A huge part of being a writer, and I’ve probably said this before, is figuring out what you have control over and doing your best with that small portion of your career. Trust me, that small portion is a lot of work. Writing grants, submitting stories, working to pay for writing conferences, etc. Also, consistently trying to improve our craft.
Write your best, keep growing, and keep seeking. Maybe I’m too much of a mystic, but I think that if we put forth the effort, our work will find a way to reach people.
The Fury writer (response from VIDA) was correct in naming luck, talent, and perseverance as the magic ingredients for a writing-success-cocktail. If you are thinking of getting an MFA, remember that nobody is going to persevere for you. Nobody is obligated to make you famous or show you how to be famous. If we approach our writing and careers generously, we will probably have a better chance at laying out a path to publishing. Bitterness is probably the thing I’ve seen kill most writers. Not a realization or feeling that they aren’t good enough, but a feeling that someone else didn’t hold up their end of the bargain.
Here’s what bitterness is: feeling bad because you didn’t get something you feel entitled to.
Here’s the way to avoid bitterness: Feel entitled to nothing.
Understand that if you’re writing because you feel entitled to have the world acknowledge your words, chances are, you’re probably not writing anything the world really needs. Write because you want to contribute to a conversation.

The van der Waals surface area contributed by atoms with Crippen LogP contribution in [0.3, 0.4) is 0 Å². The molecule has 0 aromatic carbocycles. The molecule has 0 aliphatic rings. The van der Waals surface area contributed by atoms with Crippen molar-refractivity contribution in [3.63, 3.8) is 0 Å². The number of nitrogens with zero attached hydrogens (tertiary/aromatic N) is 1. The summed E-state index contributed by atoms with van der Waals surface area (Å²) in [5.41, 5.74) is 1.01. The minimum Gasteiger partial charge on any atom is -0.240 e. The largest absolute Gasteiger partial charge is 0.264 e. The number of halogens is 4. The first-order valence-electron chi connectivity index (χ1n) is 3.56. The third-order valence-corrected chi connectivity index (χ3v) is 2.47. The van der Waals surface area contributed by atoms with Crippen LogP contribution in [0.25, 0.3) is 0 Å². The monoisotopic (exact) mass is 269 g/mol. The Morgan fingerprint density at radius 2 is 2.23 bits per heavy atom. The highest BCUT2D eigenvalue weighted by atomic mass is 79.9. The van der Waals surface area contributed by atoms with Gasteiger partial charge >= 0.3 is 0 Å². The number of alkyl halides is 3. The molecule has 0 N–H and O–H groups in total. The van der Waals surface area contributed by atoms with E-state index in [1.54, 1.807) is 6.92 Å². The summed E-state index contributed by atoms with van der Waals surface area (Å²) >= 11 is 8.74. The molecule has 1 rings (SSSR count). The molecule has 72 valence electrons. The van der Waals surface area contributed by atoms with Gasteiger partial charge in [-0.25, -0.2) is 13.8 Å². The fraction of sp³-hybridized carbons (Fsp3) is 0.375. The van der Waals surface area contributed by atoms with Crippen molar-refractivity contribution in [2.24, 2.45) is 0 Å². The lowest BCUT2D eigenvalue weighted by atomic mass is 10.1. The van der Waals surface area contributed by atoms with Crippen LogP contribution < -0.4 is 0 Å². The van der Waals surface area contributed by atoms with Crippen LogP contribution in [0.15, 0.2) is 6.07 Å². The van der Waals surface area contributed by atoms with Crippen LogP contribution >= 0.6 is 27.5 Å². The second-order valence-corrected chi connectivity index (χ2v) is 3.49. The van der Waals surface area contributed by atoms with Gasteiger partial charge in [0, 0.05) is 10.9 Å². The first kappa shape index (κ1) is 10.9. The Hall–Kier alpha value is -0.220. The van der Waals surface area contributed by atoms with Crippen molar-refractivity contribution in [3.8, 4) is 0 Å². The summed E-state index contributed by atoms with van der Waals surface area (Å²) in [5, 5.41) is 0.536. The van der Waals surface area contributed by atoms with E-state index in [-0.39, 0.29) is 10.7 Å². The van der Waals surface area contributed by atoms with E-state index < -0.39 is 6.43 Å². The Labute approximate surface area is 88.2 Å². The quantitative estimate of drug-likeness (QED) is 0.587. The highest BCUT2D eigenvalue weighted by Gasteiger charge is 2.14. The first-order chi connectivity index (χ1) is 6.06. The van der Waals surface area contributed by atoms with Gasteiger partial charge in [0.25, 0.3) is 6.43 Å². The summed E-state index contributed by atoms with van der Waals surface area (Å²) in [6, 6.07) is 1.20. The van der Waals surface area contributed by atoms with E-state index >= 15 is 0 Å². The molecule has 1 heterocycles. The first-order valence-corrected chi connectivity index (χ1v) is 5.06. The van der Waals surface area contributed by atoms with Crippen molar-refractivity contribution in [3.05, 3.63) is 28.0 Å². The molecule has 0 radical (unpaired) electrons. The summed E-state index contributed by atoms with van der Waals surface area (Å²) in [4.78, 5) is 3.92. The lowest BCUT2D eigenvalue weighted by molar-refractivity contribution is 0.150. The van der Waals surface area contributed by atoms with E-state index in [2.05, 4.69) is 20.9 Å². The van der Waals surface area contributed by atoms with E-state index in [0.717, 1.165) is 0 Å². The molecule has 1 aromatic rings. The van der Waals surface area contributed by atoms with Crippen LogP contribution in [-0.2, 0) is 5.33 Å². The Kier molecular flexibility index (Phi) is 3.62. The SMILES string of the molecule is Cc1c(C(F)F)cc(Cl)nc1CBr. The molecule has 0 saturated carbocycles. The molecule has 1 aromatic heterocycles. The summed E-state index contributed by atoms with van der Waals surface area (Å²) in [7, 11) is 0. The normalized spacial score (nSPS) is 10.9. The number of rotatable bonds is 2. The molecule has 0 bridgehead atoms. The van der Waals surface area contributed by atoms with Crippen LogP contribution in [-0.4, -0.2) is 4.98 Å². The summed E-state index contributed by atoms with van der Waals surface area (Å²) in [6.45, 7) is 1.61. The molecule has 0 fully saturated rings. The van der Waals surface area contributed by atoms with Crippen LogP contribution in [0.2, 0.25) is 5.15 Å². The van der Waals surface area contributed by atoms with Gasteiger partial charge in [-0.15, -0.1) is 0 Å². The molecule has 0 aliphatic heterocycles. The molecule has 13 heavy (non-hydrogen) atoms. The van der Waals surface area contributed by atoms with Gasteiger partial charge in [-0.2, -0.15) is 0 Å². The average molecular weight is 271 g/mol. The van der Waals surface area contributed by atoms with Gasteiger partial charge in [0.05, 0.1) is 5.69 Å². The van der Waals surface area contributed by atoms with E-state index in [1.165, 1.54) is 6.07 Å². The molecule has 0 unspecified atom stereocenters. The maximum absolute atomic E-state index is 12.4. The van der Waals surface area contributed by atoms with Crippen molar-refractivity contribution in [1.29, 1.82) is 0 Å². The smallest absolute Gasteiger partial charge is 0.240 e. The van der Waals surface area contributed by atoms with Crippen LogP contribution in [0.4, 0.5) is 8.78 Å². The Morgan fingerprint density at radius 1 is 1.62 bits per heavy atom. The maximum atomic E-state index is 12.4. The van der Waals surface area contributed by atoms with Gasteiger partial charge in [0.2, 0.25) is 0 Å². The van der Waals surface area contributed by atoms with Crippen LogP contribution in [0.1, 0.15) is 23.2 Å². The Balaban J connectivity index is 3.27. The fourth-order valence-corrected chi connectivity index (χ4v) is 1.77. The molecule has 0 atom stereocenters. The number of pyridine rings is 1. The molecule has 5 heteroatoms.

Ben Marcus say some good, practical things here in this interview from Knopf’s “Writers on Writing” series.
I appreciate, especially, his reminder to write what we’d want to read. It sounds so obvious, but it’s easy to get bogged down with irrelevant /tension-killing information while we’re in the middle of a paragraph. It’s more than just thinking about communicating to an audience when we write; it’s about choosing phrases that captivate, challenge, and entertain appropriately according to the moment we’re writing.
Marcus also draws our attention to the fact that those of us who learned to write in college/university workshops are used to having audiences that must finish our work. I’m glad he mentioned this, because I am teaching a summer college workshop at the moment and I think it’s good to keep in mind what school-habits my curriculum formulates and propels. I’m teaching seniors, so they are about to go into the world and adjust to writing outside of the classroom.
Marcus reminded me to think about what happens when my audience becomes someone that doesn’t really like to read that much, but thought my book sounded interesting so they read the first paragraph in the bookstore? Or before that, I’m going to have to get that first paragraph (and entire book) past an agent and hopefully editor. The solution? I stated it yesterday but I’ll state it this way today: Learn to recognize what it is I’m reading, how it impacts me, what it can teach me about writing.
Books are the best teachers.